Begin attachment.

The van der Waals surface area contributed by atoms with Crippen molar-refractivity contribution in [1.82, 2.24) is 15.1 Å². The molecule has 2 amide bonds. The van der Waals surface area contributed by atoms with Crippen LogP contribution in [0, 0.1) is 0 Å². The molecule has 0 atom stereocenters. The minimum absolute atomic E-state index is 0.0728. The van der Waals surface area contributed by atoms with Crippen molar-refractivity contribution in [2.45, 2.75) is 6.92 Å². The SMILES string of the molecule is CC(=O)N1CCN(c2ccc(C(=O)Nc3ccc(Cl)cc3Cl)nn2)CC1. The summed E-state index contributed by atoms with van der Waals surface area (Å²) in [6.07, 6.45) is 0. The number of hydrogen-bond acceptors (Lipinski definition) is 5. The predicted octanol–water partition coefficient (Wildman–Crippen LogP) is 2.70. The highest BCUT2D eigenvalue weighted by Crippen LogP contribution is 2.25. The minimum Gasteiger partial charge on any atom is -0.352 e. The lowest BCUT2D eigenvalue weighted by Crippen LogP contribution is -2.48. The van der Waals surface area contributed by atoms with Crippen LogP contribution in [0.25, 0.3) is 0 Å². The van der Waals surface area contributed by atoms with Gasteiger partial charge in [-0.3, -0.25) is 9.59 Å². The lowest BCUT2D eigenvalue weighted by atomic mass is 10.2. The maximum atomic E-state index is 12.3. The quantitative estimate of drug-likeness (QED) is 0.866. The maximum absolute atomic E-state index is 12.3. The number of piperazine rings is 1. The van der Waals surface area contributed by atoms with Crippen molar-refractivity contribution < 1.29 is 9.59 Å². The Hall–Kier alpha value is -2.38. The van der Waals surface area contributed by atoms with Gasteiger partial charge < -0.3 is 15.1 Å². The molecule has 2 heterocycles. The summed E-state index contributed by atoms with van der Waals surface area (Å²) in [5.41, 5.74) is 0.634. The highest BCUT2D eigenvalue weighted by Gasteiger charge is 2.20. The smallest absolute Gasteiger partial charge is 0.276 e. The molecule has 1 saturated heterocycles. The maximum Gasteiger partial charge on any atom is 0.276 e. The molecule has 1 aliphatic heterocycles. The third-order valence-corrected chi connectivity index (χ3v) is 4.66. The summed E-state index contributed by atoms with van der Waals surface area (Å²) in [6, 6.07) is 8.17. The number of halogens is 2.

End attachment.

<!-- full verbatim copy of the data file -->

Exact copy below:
The van der Waals surface area contributed by atoms with Crippen molar-refractivity contribution in [1.82, 2.24) is 15.1 Å². The molecule has 2 amide bonds. The van der Waals surface area contributed by atoms with Crippen LogP contribution in [0, 0.1) is 0 Å². The molecule has 0 atom stereocenters. The minimum absolute atomic E-state index is 0.0728. The van der Waals surface area contributed by atoms with Crippen molar-refractivity contribution in [2.45, 2.75) is 6.92 Å². The SMILES string of the molecule is CC(=O)N1CCN(c2ccc(C(=O)Nc3ccc(Cl)cc3Cl)nn2)CC1. The summed E-state index contributed by atoms with van der Waals surface area (Å²) in [6.07, 6.45) is 0. The number of hydrogen-bond acceptors (Lipinski definition) is 5. The predicted octanol–water partition coefficient (Wildman–Crippen LogP) is 2.70. The highest BCUT2D eigenvalue weighted by Crippen LogP contribution is 2.25. The minimum Gasteiger partial charge on any atom is -0.352 e. The lowest BCUT2D eigenvalue weighted by Crippen LogP contribution is -2.48. The van der Waals surface area contributed by atoms with Crippen LogP contribution in [0.25, 0.3) is 0 Å². The van der Waals surface area contributed by atoms with Gasteiger partial charge in [-0.3, -0.25) is 9.59 Å². The lowest BCUT2D eigenvalue weighted by atomic mass is 10.2. The maximum atomic E-state index is 12.3. The quantitative estimate of drug-likeness (QED) is 0.866. The maximum absolute atomic E-state index is 12.3. The number of piperazine rings is 1. The van der Waals surface area contributed by atoms with Crippen molar-refractivity contribution < 1.29 is 9.59 Å². The Hall–Kier alpha value is -2.38. The van der Waals surface area contributed by atoms with Gasteiger partial charge < -0.3 is 15.1 Å². The molecule has 2 heterocycles. The summed E-state index contributed by atoms with van der Waals surface area (Å²) in [5.41, 5.74) is 0.634. The highest BCUT2D eigenvalue weighted by Gasteiger charge is 2.20. The smallest absolute Gasteiger partial charge is 0.276 e. The molecule has 1 saturated heterocycles. The maximum Gasteiger partial charge on any atom is 0.276 e. The molecule has 1 aliphatic heterocycles. The third-order valence-corrected chi connectivity index (χ3v) is 4.66. The summed E-state index contributed by atoms with van der Waals surface area (Å²) in [6, 6.07) is 8.17. The number of halogens is 2.